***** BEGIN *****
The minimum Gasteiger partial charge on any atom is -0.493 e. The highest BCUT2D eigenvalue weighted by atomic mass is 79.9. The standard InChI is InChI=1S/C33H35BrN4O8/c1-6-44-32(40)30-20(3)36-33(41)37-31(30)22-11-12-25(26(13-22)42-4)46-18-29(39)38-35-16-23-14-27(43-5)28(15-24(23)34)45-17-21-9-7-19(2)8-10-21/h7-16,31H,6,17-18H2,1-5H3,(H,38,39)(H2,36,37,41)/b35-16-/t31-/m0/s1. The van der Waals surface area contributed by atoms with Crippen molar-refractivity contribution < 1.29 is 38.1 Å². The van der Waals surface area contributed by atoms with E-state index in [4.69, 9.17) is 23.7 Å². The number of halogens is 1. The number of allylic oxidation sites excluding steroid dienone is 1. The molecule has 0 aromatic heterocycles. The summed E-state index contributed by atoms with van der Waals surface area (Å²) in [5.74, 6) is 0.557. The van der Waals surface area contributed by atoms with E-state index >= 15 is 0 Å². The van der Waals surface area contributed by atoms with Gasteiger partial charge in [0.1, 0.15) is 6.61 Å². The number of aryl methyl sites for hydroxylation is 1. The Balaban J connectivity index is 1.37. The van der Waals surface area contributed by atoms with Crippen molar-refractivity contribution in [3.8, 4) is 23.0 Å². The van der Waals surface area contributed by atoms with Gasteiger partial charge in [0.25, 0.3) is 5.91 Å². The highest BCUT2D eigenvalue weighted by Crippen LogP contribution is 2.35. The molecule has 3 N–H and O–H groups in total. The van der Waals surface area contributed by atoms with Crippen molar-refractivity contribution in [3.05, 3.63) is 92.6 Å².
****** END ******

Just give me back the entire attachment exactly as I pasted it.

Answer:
The minimum Gasteiger partial charge on any atom is -0.493 e. The highest BCUT2D eigenvalue weighted by atomic mass is 79.9. The standard InChI is InChI=1S/C33H35BrN4O8/c1-6-44-32(40)30-20(3)36-33(41)37-31(30)22-11-12-25(26(13-22)42-4)46-18-29(39)38-35-16-23-14-27(43-5)28(15-24(23)34)45-17-21-9-7-19(2)8-10-21/h7-16,31H,6,17-18H2,1-5H3,(H,38,39)(H2,36,37,41)/b35-16-/t31-/m0/s1. The van der Waals surface area contributed by atoms with Crippen molar-refractivity contribution < 1.29 is 38.1 Å². The van der Waals surface area contributed by atoms with E-state index in [4.69, 9.17) is 23.7 Å². The number of halogens is 1. The number of allylic oxidation sites excluding steroid dienone is 1. The molecule has 0 aromatic heterocycles. The summed E-state index contributed by atoms with van der Waals surface area (Å²) in [5.74, 6) is 0.557. The van der Waals surface area contributed by atoms with E-state index >= 15 is 0 Å². The van der Waals surface area contributed by atoms with Gasteiger partial charge in [0.1, 0.15) is 6.61 Å². The number of aryl methyl sites for hydroxylation is 1. The Balaban J connectivity index is 1.37. The van der Waals surface area contributed by atoms with Crippen molar-refractivity contribution in [3.8, 4) is 23.0 Å². The van der Waals surface area contributed by atoms with Gasteiger partial charge in [0.25, 0.3) is 5.91 Å². The highest BCUT2D eigenvalue weighted by Crippen LogP contribution is 2.35. The molecule has 3 N–H and O–H groups in total. The van der Waals surface area contributed by atoms with Crippen molar-refractivity contribution in [3.05, 3.63) is 92.6 Å².